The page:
As debate around the Confederate flag has roiled on the national stage, I was reminded of how, when I was in sixth grade in Virginia, a Confederate Civil War reenactor visited my American history class to tell us how fun it was to dress up in a grey wool uniform, eat hardtack, and painstakingly stage 19th century battles in the stifling Piedmont humidity.

According to author Sue Eisenfeld, Civil War reenacting began before the war even ended. These “sham battles” were not only a popular form of entertainment, but a way to communicate the experiences of soldiers to civilians far away from the front lines. Interest in Civil War reenactments was renewed during the Civil War Centennial in 1961. Today, tens of thousands of people participate in the multi-million dollar industry.

I decided to talk to one of them. John, 45, is a historian and Civil War reenactor who works at a living history museum near Richmond, Virginia. He asked that I not use his last name or the name of his workplace.

How did you first get involved in the reenactment community?

Growing up in the Hudson Valley, I was always brought to Revolutionary War sites and reenactments and then eventually to Civil War reenactments hosted by the 124th New York Volunteers, a created regiment in Orange County, New York. I decided when I was a junior in high school to do this interesting educational hobby, and “enlist.” They always spoke to veterans’ groups and schools, and did programs pretty much everywhere, a dozen parades a year. It seemed fun and noble at the same time.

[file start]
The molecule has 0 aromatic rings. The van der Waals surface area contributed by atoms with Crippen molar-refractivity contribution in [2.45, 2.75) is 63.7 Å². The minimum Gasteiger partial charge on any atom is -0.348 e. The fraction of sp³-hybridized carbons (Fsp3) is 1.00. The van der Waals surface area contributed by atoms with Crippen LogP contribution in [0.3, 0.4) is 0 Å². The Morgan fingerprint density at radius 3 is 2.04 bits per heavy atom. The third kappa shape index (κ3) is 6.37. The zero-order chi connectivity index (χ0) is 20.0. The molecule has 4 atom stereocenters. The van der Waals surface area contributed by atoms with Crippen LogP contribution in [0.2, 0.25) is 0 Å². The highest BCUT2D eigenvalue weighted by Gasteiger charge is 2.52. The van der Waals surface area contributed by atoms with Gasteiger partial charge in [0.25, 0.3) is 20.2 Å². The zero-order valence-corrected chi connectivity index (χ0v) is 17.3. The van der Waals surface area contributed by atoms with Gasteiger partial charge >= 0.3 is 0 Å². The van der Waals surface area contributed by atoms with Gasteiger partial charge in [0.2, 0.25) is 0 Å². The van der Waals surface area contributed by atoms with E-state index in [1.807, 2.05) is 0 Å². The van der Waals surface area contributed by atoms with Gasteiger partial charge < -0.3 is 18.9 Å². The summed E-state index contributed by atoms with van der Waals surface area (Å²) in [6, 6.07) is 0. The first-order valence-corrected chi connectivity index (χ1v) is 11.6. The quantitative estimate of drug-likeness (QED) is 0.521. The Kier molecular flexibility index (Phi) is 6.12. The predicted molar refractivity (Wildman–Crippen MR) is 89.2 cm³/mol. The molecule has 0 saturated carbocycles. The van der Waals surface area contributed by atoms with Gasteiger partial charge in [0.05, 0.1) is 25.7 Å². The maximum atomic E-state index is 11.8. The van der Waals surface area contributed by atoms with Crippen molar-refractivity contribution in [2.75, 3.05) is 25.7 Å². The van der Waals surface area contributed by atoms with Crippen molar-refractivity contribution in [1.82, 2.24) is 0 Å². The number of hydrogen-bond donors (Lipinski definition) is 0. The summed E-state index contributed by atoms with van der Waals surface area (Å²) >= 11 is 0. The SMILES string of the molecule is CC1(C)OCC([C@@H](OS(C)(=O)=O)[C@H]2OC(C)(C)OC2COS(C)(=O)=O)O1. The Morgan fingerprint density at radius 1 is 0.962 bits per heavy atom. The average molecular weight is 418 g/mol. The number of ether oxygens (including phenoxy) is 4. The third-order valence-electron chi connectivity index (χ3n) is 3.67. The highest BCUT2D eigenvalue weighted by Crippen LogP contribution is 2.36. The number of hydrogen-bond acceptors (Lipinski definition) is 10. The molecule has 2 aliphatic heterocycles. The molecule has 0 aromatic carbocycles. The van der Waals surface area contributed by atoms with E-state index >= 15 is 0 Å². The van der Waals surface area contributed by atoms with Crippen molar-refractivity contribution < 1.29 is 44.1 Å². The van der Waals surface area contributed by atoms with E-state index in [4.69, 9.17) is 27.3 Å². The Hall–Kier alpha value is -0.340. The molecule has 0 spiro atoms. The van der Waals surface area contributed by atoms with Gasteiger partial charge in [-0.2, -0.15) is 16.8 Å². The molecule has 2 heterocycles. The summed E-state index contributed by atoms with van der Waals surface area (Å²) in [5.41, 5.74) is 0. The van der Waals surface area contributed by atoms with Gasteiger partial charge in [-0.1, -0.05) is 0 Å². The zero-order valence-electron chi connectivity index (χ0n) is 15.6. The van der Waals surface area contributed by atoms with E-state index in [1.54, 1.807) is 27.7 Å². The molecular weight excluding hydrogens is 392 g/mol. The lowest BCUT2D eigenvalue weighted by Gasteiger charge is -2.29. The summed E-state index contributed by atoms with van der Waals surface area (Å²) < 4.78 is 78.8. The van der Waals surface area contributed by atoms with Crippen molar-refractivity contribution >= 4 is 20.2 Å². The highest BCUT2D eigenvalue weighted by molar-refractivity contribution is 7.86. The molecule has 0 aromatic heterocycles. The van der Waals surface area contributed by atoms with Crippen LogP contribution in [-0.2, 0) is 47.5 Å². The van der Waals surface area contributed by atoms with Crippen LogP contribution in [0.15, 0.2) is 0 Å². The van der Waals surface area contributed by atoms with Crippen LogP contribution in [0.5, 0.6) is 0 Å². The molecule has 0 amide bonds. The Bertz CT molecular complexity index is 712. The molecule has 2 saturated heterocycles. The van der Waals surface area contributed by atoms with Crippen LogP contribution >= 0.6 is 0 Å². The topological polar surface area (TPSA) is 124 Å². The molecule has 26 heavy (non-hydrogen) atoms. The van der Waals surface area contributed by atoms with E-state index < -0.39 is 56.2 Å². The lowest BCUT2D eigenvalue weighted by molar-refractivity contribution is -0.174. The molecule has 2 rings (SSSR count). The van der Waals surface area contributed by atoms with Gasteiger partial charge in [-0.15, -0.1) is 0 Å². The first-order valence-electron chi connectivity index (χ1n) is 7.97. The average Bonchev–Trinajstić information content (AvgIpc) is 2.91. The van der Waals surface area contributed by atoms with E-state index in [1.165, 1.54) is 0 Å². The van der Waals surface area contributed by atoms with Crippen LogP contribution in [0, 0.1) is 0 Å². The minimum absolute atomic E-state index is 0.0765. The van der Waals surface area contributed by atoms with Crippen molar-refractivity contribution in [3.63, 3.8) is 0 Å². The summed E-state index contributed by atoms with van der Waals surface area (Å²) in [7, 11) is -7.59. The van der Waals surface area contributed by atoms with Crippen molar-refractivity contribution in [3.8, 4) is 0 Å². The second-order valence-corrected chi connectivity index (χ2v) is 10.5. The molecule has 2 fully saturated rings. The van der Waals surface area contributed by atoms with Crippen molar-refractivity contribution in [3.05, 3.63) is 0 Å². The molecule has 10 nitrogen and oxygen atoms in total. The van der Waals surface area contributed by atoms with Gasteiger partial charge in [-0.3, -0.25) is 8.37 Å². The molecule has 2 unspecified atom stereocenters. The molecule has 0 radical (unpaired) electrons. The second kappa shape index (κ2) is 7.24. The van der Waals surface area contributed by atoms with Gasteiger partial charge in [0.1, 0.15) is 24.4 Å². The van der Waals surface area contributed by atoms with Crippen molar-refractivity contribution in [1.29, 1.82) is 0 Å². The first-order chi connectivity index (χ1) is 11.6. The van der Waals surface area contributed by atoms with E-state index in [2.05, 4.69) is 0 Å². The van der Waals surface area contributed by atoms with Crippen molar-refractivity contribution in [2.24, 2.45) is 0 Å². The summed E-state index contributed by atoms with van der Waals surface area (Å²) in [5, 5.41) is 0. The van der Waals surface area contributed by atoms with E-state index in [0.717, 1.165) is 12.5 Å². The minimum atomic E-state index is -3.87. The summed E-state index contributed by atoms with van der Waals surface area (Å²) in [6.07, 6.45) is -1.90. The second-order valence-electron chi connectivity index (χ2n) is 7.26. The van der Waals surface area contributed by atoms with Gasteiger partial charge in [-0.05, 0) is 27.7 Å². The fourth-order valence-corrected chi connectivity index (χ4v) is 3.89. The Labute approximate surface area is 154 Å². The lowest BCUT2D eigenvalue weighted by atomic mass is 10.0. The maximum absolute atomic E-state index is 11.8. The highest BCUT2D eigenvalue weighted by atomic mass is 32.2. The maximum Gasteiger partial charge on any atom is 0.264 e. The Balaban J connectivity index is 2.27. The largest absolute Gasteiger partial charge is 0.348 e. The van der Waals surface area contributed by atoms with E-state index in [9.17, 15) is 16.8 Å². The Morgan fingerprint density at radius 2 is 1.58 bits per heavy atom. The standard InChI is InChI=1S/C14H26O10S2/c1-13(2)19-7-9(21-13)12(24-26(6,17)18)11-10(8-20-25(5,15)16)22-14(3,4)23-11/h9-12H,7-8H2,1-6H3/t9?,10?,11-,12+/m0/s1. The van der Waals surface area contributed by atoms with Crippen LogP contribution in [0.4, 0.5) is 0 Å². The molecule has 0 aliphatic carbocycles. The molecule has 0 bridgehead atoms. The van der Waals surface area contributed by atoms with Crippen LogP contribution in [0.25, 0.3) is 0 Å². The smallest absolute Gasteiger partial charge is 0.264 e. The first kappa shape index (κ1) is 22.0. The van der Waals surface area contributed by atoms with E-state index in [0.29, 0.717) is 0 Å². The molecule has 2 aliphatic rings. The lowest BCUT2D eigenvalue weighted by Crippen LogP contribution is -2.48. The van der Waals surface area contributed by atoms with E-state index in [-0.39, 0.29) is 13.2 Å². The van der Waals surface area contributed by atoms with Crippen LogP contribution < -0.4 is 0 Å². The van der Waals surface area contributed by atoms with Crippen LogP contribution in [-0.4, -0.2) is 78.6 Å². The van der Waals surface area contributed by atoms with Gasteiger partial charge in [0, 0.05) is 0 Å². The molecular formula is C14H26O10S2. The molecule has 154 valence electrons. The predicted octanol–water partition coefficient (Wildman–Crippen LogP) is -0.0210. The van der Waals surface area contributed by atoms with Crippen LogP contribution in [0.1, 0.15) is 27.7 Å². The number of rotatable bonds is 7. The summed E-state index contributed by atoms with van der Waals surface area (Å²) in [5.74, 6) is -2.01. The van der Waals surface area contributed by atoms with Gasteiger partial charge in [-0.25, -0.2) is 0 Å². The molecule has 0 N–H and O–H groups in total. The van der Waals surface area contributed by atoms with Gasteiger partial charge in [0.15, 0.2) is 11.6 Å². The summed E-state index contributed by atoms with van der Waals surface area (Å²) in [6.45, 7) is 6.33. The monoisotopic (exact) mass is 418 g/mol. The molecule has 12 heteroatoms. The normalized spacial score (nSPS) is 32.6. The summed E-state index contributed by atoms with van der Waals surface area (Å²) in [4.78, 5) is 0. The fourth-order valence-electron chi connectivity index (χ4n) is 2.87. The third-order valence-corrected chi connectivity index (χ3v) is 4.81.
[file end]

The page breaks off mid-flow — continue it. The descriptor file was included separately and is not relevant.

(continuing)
You dress as both a Confederate and a Union soldier. Why?

I portray a Confederate soldier with my group, The Palmetto Guards, out of South Carolina and the upper South. We understand that the history of the Confederate soldier is still interesting to many Americans, and often what they are taught, which is little to nothing, is wrong. People are not sure what they looked like, who they were as people, and then how they conducted themselves as soldiers. Their motivations for fighting were many, and we attempt to expose those motivations with a proper context, with as much objectivity as we can. They were amazing soldiers, they had, as one Northerner said, “a dash about them” that the northern men lacked. Maybe that is it. But I had a few Confederate ancestors from Arkansas. You want to give them some appropriate remembrance, I suppose.